3 - I don't understand this one. What am I supposed to compile? My guess would be pgllib_src folder. It contains microsoft visual studio solution 2002 file. I can open it with Visual Studio 2008, but I get warnings due to conversion. Running it ends up with 146 errors and 105 warnings.
4 - if 2 is what I think it is then I understand
5 - I understand
6 - I don't understand this one.

If someone could re-word what I'm supposed to do to install PGL, it will be much appreciated.

And I feel as stupid as...

Do you have the VC++ 2005 Professional version? If you have Express then you can forget Gdiplus.dll because it requires MFC as I said in my previous post.

>>2 - I don't understand this one
It means your computer's PATH entironment variable. If you don't know how to change the path, in Windows 7 (maybe Vista too), do this:
Start --> System --> Advanced System Settings --> Environment Variables. That will allow you to change the PATH environment variable. But be careful not to delete anything.

>>3. If you do not have the Pro or better version of the compiler than that will fail and there is no other solution. You are just SOL.

Edited 6 Years Ago by Ancient Dragon: n/a

Ahh, I did not see your edit. I have the Express version. Which means I have to look for another solution.
I might be totally off, but I think that my installation of Visual Studio 2008 contains MFC?

Edited 6 Years Ago by Obsidian_496: n/a

Sadly outta luck. Indeed.
I thought that 2 days should be plenty of time to find a way to draw some dots on the screen. I guess I'll just hand in the code I have, even though the program does not draw anything. Everything else I had to do works fine, except for the drawing part.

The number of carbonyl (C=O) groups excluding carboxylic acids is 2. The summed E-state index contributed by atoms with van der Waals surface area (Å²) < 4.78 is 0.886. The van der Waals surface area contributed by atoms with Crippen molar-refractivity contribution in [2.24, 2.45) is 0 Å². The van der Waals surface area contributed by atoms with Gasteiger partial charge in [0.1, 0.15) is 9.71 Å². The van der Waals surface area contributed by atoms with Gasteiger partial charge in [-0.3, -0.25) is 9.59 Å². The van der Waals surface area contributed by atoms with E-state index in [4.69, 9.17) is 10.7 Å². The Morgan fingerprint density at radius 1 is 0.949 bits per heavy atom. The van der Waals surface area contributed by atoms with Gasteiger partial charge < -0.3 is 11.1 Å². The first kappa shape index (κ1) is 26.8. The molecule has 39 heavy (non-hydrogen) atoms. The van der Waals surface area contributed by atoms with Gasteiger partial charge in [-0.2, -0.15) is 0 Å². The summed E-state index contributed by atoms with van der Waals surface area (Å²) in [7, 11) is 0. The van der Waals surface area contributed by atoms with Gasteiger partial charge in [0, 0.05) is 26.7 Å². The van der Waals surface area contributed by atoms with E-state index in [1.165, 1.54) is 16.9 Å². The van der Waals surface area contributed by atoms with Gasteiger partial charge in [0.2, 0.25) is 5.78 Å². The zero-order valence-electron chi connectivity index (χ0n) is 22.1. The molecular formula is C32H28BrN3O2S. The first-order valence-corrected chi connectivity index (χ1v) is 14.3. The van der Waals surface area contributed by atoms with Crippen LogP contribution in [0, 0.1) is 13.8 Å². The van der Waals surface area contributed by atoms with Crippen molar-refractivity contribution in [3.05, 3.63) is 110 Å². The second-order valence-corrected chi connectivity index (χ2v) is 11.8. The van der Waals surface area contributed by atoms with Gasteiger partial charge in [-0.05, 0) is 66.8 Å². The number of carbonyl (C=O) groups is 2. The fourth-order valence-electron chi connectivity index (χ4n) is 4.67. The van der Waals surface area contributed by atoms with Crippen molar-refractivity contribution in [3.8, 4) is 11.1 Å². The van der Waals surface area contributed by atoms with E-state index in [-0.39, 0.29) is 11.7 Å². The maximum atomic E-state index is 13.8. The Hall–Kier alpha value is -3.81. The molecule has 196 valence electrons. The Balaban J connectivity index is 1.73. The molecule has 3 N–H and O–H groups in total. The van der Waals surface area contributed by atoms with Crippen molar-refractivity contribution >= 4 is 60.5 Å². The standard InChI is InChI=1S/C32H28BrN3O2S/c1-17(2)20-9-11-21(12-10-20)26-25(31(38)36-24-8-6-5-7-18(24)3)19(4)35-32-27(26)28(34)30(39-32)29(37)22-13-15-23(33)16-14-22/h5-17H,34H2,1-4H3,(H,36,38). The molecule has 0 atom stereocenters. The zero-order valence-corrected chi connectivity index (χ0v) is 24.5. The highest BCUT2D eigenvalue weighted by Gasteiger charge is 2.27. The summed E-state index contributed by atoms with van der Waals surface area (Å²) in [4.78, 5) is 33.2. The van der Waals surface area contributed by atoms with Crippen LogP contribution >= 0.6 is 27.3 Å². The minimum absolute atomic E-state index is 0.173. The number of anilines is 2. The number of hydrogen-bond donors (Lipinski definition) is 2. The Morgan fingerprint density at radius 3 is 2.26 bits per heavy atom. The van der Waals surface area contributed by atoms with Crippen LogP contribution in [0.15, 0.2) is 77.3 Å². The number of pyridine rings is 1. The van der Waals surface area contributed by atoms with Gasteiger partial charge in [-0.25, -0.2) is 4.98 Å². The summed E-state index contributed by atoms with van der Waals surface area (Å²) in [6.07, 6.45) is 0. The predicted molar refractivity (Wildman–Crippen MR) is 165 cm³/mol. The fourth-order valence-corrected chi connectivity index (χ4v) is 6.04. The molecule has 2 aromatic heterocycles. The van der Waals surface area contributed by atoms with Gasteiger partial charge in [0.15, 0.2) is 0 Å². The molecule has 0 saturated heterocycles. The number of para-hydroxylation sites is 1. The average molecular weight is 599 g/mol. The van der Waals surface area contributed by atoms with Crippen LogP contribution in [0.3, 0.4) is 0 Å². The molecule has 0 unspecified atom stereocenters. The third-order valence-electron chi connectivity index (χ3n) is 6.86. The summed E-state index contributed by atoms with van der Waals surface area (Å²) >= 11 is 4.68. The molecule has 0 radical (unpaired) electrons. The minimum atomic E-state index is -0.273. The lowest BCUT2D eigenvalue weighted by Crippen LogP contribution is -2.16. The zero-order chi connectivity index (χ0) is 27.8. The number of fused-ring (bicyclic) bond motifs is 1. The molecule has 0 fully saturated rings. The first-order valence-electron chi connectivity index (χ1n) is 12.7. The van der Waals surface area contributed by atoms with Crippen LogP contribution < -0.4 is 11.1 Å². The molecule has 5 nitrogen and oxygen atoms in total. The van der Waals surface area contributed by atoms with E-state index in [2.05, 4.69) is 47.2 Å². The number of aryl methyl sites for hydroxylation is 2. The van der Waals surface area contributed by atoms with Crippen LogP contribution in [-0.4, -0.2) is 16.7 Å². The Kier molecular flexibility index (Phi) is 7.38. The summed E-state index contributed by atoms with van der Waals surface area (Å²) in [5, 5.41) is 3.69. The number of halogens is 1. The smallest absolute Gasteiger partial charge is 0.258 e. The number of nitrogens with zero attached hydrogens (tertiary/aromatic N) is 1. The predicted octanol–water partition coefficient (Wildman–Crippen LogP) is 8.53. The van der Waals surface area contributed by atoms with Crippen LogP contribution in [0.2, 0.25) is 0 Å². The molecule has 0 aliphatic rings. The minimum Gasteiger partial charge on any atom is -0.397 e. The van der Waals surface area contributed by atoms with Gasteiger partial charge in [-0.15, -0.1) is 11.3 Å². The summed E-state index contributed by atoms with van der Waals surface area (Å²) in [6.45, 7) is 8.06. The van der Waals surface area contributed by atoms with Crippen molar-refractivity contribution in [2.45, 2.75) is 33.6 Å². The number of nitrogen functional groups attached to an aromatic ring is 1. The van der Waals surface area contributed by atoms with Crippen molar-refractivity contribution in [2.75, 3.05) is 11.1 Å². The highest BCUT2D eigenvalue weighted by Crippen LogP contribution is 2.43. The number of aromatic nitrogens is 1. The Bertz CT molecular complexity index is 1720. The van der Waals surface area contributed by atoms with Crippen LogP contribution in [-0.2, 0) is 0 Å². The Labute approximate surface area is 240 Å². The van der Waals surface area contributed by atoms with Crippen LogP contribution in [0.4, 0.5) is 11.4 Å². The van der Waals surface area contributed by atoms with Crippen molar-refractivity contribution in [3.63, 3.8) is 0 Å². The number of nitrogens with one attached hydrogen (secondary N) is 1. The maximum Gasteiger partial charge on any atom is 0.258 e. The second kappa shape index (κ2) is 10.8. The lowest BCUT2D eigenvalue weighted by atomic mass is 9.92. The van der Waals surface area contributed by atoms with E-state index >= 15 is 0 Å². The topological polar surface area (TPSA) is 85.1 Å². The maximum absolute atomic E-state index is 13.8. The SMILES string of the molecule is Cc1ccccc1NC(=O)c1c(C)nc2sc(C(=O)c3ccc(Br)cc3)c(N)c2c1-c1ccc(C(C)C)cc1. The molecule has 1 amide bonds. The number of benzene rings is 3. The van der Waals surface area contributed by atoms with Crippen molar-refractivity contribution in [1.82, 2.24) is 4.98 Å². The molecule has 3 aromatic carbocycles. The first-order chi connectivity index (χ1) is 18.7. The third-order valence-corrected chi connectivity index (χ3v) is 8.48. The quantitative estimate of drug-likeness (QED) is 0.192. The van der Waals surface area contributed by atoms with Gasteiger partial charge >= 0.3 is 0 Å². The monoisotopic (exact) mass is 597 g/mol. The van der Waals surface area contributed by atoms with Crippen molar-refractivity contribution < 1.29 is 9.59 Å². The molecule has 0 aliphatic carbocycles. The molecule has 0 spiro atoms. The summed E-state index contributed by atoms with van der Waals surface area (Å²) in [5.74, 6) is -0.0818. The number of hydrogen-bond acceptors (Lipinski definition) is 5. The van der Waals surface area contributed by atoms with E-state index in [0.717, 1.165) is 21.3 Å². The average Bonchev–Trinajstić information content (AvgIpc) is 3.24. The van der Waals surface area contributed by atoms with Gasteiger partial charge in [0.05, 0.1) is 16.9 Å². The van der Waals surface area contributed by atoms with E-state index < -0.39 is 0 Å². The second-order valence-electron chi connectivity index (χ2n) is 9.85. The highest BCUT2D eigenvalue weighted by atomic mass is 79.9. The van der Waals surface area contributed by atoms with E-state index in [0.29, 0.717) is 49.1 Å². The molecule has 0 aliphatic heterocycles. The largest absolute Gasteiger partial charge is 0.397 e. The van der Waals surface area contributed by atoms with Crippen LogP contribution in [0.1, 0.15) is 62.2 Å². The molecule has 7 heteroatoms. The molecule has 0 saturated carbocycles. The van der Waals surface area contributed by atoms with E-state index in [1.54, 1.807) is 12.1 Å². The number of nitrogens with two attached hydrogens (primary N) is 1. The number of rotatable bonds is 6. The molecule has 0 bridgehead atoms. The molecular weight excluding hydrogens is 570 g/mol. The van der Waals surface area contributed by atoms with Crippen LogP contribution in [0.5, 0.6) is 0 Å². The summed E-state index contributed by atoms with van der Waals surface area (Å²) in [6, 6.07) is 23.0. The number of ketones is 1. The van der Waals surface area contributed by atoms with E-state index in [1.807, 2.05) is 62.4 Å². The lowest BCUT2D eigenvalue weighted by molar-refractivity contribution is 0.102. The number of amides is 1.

Don't give up. It is easy to do this as long as you stay away from Microsoft products (you are experiencing their tactics of giving away the Express version to sucker people into buying the full version.. just like a pill-pusher).

You said you have Borland... is this Borland C++Builder 5? If it is, all you need to do is click New Project -> VCL Application -> New Form ..something like that. Then you will get a blank Windows' form. Then you can put onto the form a component called TChart that you will find in one of the panels of the component library. Put the TChart on the form, scale it to the size you like, double-click on it and change the settings to customize it. Then click on the form again, see "events" in the object inspector, find the event called "OnShow", double-click in the white space next to it, you will be directed to any empty function called OnShow() and add the code to plot your graph there (to add points, it is something like myChart->AddXYPair(), but I'm not sure). But handing in code that only works for Borland C++Builder and the VCL is probably not the best thing.

Alternatively, you can use SDL with SDL_draw. Which is going to be easy and much better than graphics.h or anything of the like. You can create a window of the size you like and draw whatever your imagination can produce.

If you just need to obtain the graphs.. not necessarily having the C++ code to generate them.. then just save the data to a file with X and Y columns, import it in "MS Excel" and plot the graphs. Or, use "matlab", the exact same way. Or, use "octave" if you want a free software for the same purpose as matlab.